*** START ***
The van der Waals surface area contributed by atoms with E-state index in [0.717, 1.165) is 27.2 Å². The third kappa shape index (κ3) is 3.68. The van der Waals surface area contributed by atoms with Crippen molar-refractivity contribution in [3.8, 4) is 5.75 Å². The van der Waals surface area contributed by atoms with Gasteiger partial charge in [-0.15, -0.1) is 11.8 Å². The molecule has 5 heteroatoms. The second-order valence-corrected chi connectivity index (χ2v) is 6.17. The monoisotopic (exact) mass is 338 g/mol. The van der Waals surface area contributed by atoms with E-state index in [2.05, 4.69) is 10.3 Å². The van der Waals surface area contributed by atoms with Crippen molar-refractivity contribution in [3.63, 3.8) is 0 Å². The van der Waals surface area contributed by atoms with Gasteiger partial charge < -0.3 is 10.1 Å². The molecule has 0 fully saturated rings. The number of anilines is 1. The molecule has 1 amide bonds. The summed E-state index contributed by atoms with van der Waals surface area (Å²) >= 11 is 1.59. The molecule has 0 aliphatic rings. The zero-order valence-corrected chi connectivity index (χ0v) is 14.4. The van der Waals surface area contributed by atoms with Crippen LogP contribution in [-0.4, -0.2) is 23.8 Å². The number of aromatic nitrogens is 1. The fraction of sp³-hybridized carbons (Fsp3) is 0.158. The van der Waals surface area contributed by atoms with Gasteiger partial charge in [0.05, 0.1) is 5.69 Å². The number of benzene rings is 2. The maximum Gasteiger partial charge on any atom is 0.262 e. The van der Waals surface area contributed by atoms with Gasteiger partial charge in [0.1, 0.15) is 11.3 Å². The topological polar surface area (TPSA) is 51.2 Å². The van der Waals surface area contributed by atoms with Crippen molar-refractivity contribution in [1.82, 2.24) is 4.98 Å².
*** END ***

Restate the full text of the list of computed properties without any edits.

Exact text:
The van der Waals surface area contributed by atoms with E-state index in [0.717, 1.165) is 27.2 Å². The third kappa shape index (κ3) is 3.68. The van der Waals surface area contributed by atoms with Crippen molar-refractivity contribution in [3.8, 4) is 5.75 Å². The van der Waals surface area contributed by atoms with Gasteiger partial charge in [-0.15, -0.1) is 11.8 Å². The molecule has 5 heteroatoms. The second-order valence-corrected chi connectivity index (χ2v) is 6.17. The monoisotopic (exact) mass is 338 g/mol. The van der Waals surface area contributed by atoms with E-state index in [2.05, 4.69) is 10.3 Å². The van der Waals surface area contributed by atoms with Crippen molar-refractivity contribution in [3.63, 3.8) is 0 Å². The van der Waals surface area contributed by atoms with Gasteiger partial charge < -0.3 is 10.1 Å². The molecule has 0 fully saturated rings. The number of anilines is 1. The molecule has 1 amide bonds. The summed E-state index contributed by atoms with van der Waals surface area (Å²) >= 11 is 1.59. The molecule has 0 aliphatic rings. The zero-order valence-corrected chi connectivity index (χ0v) is 14.4. The van der Waals surface area contributed by atoms with Crippen LogP contribution in [-0.4, -0.2) is 23.8 Å². The number of aromatic nitrogens is 1. The fraction of sp³-hybridized carbons (Fsp3) is 0.158. The van der Waals surface area contributed by atoms with Gasteiger partial charge in [0.05, 0.1) is 5.69 Å². The number of benzene rings is 2. The maximum Gasteiger partial charge on any atom is 0.262 e. The van der Waals surface area contributed by atoms with Gasteiger partial charge in [0.1, 0.15) is 11.3 Å². The topological polar surface area (TPSA) is 51.2 Å². The van der Waals surface area contributed by atoms with Crippen molar-refractivity contribution in [1.82, 2.24) is 4.98 Å².